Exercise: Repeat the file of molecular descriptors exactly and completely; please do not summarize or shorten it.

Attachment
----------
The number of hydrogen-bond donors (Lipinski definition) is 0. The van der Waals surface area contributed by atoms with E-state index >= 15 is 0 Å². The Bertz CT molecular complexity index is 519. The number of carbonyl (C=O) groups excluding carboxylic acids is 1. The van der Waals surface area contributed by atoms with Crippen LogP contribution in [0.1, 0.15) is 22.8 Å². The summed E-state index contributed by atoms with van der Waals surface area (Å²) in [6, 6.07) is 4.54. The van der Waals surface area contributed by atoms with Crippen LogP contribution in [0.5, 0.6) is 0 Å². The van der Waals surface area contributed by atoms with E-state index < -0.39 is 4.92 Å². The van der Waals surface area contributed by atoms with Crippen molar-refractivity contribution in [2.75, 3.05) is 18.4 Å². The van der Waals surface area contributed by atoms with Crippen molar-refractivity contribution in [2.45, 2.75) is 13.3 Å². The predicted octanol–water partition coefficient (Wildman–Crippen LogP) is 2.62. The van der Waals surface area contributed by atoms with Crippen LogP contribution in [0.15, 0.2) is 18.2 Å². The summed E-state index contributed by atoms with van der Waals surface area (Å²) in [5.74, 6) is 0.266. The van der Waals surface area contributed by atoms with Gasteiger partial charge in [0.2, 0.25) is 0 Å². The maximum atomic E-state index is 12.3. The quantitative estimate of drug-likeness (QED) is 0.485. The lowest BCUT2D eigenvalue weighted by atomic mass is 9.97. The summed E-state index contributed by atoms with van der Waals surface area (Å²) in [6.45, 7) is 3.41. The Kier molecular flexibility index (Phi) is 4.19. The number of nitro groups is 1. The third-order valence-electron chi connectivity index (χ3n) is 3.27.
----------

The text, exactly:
The number of hydrogen-bond donors (Lipinski definition) is 0. The van der Waals surface area contributed by atoms with E-state index >= 15 is 0 Å². The Bertz CT molecular complexity index is 519. The number of carbonyl (C=O) groups excluding carboxylic acids is 1. The van der Waals surface area contributed by atoms with Crippen LogP contribution in [0.1, 0.15) is 22.8 Å². The summed E-state index contributed by atoms with van der Waals surface area (Å²) in [6, 6.07) is 4.54. The van der Waals surface area contributed by atoms with Crippen LogP contribution in [0.5, 0.6) is 0 Å². The van der Waals surface area contributed by atoms with E-state index < -0.39 is 4.92 Å². The van der Waals surface area contributed by atoms with Crippen molar-refractivity contribution in [2.75, 3.05) is 18.4 Å². The van der Waals surface area contributed by atoms with Crippen molar-refractivity contribution in [2.45, 2.75) is 13.3 Å². The predicted octanol–water partition coefficient (Wildman–Crippen LogP) is 2.62. The van der Waals surface area contributed by atoms with Crippen LogP contribution in [0.15, 0.2) is 18.2 Å². The summed E-state index contributed by atoms with van der Waals surface area (Å²) in [5.74, 6) is 0.266. The van der Waals surface area contributed by atoms with Gasteiger partial charge in [0.2, 0.25) is 0 Å². The maximum atomic E-state index is 12.3. The quantitative estimate of drug-likeness (QED) is 0.485. The lowest BCUT2D eigenvalue weighted by atomic mass is 9.97. The summed E-state index contributed by atoms with van der Waals surface area (Å²) in [6.45, 7) is 3.41. The Kier molecular flexibility index (Phi) is 4.19. The number of nitro groups is 1. The third-order valence-electron chi connectivity index (χ3n) is 3.27.